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Article
Publication date: 1 February 1995

Chatrathi P. Rao and Zhengyuan Wang

Examines alternate segmentation strategies in the standardindustrial products market. Using data obtained from 164 Indianindustrial buyers, provides several empirical…

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3351

Abstract

Examines alternate segmentation strategies in the standard industrial products market. Using data obtained from 164 Indian industrial buyers, provides several empirical tests of a widely held belief that traditional segmentation approaches may serve as effective surrogate measures for distinct benefit segments. Results suggest that the link between traditional and benefit segmentation approaches are far weaker than might be expected. There is no strong empirical evidence supporting the proposition that benefit segments derived from cluster analysis are dependent on sales volume, industry type, characteristics of purchasing agents, and other potential correlates of benefit segments. The findings have implications for both academics and practitioners in industrial marketing.

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European Journal of Marketing, vol. 29 no. 2
Type: Research Article
ISSN: 0309-0566

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Article
Publication date: 1 June 1996

Raj Singh Minhas and Everett M. Jacobs

Banks and building societies typically focus on geographic, demographic, socio‐economic, and psychological characteristics to segment the market for financial services…

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6971

Abstract

Banks and building societies typically focus on geographic, demographic, socio‐economic, and psychological characteristics to segment the market for financial services, although these are not efficient predictors of future buying behaviour. To correct this shortcoming, benefit segmentation by factor analysis has been used for the first time to group building society customers in relation to their particular attitudes and behaviour. Identifies eight benefits (listed in order of their popularity): personal service, investment, limited banking, accessible cash, cash card, advice, money management, and full banking. Incongruities between certain of the benefits, and the differing customer profiles for each benefit segment were analysed. Makes suggestions on how building societies and banks could use benefit segmentation to improve the effectiveness and efficiency of their marketing strategies.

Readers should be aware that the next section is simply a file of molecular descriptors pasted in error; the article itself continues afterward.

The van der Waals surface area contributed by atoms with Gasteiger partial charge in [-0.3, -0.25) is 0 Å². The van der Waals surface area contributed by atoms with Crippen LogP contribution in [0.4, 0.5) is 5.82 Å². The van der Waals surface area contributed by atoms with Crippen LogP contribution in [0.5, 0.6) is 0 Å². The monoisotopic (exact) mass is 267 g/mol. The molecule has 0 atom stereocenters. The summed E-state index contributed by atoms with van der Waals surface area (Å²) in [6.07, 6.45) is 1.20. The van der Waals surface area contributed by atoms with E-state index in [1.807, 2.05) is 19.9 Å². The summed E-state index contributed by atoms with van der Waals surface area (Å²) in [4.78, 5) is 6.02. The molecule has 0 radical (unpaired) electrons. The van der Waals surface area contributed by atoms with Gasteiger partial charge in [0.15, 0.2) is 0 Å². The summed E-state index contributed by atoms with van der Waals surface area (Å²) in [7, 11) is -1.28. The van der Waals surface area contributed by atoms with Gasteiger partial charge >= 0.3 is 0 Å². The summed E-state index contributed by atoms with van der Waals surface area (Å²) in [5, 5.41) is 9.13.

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International Journal of Bank Marketing, vol. 14 no. 3
Type: Research Article
ISSN: 0265-2323

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Article
Publication date: 1 December 2001

Shwu‐Ing Wu

Uses benefit needs to segment the online marketing market. Employs focus groups and a random sampling survey to search for consumer benefit needs and then segments the…

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3447

Abstract

Uses benefit needs to segment the online marketing market. Employs focus groups and a random sampling survey to search for consumer benefit needs and then segments the market by these benefits sought by customers. Shows that the various segments display significant differences in the benefits sought, lifestyles and demographics etc. Suggests that this work can assist marketing managers to focus on one or more segments that show salient consumer preferences for the benefits provided by their products or services.

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Asia Pacific Journal of Marketing and Logistics, vol. 13 no. 4
Type: Research Article
ISSN: 1355-5855

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Article
Publication date: 8 June 2020

Lesedi Tomana Nduna and Cine van Zyl

The purpose of this study is to investigate benefits tourist seek when visiting a nature-based tourism destination to develop a benefit segmentation framework.

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1288

Abstract

Purpose

The purpose of this study is to investigate benefits tourist seek when visiting a nature-based tourism destination to develop a benefit segmentation framework.

Design/methodology/approach

The study used quantitative research methods, with 400 self-administered survey administered to a sample of 400 tourists visiting the Kruger, Panorama, and Lowveld areas in Mpumalanga.

Findings

Cluster analysis produced two benefit segments. Binary logistic regression benefits that emerged from the cluster analysis were statistically significant predictors of the attractions tourists visited and the activities in which they participated during their stays in Mpumalanga. Factor-cluster analysis and binary logistic regression results were used to develop a benefit segmentation framework as a marketing planning tool.

Research limitations/implications